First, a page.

In April, Johnston traveled to Washington, D.C., where he was commissioned a first lieutenant of topographic engineers on July 7. On that very day, he received an additional brevet to captain in recognition of his valor—though as a civilian—at Jupiter.

In 1841, Johnston was assigned as an engineer on the Texas–United States boundary survey, then returned to the East as the head of a coastal survey. While surveying near Baltimore, he met Lydia McLane, the daughter of Louis McLane, who had been a congressman and a senator from Delaware and had served in Andrew Jackson’s Cabinet as secretary of the treasury and secretary of state. Although she was fifteen years his junior, Johnston courted her, and they married in July 1845.

U.S.-MEXICAN WAR, 1846–1848

At the outbreak of the war with Mexico in April 1846, Johnston wasted no time requesting a combat assignment. General Scott welcomed him to the engineer staff of his Southern Army, which was preparing for its spectacular amphibious landing at Veracruz and an overland march to Mexico City. His fellow engineer officers were P. G. T. Beauregard, George B. McClellan, and the ranking member, Robert E. Lee. Once the Veracruz campaign was under way, Scott assigned Johnston to command a regiment known by the Napoleonic name of voltigeurs (literally “vaulters,” called such in Napoleon’s armies because they were trained to vault onto the rump of cavalry horses and ride double with cavalrymen in order to move quickly on the battlefield). In Scott’s army, the voltigeurs were elite reconnaissance-skirmishers who operated far in advance of the main force. They were tasked with ascertaining enemy troop dispositions and, when possible, engaging and holding the enemy until the main force could arrive. In recognition of their elite status, they were issued special gray uniforms to distinguish them from blue-clad conventional troops.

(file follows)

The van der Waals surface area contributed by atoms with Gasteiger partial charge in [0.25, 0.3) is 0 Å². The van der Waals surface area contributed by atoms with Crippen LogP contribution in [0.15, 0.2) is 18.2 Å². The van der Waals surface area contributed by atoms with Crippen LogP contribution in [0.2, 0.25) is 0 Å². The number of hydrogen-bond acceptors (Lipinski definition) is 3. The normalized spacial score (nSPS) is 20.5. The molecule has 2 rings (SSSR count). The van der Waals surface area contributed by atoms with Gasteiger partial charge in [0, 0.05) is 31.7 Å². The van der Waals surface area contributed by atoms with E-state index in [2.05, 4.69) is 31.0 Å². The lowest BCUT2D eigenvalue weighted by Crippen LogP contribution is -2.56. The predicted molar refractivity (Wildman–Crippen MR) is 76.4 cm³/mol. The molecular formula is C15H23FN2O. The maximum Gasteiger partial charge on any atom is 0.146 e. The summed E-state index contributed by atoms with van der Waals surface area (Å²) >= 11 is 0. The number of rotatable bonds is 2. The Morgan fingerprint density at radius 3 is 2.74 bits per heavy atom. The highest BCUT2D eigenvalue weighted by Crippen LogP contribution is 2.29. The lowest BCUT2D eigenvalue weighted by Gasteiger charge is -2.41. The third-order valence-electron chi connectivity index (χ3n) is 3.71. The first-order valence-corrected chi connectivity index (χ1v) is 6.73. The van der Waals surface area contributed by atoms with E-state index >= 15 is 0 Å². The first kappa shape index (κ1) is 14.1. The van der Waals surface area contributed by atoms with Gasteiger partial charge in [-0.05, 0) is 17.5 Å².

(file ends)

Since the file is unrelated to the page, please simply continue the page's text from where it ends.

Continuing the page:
In the opening phases of the Veracruz campaign, at the head of the voltigeurs, Johnston was wounded twice in combat but recovered in time to participate in the principal battles en route to Mexico City, including Contreras (August 19–20, 1847), Churubusco (August 20), Molino del Rey (September 8), and Chapultepec (September 12–13), where he was wounded by musket fire no fewer than three times as he led his men up the slope of this hill topped by a fortified “castle” on the outskirts of Mexico City. Having already been brevetted to lieutenant colonel for his earlier valor, Johnston was specially cited by General Scott as a “great soldier,” the general wryly adding that he had the “unfortunate knack of getting himself shot in nearly every engagement.”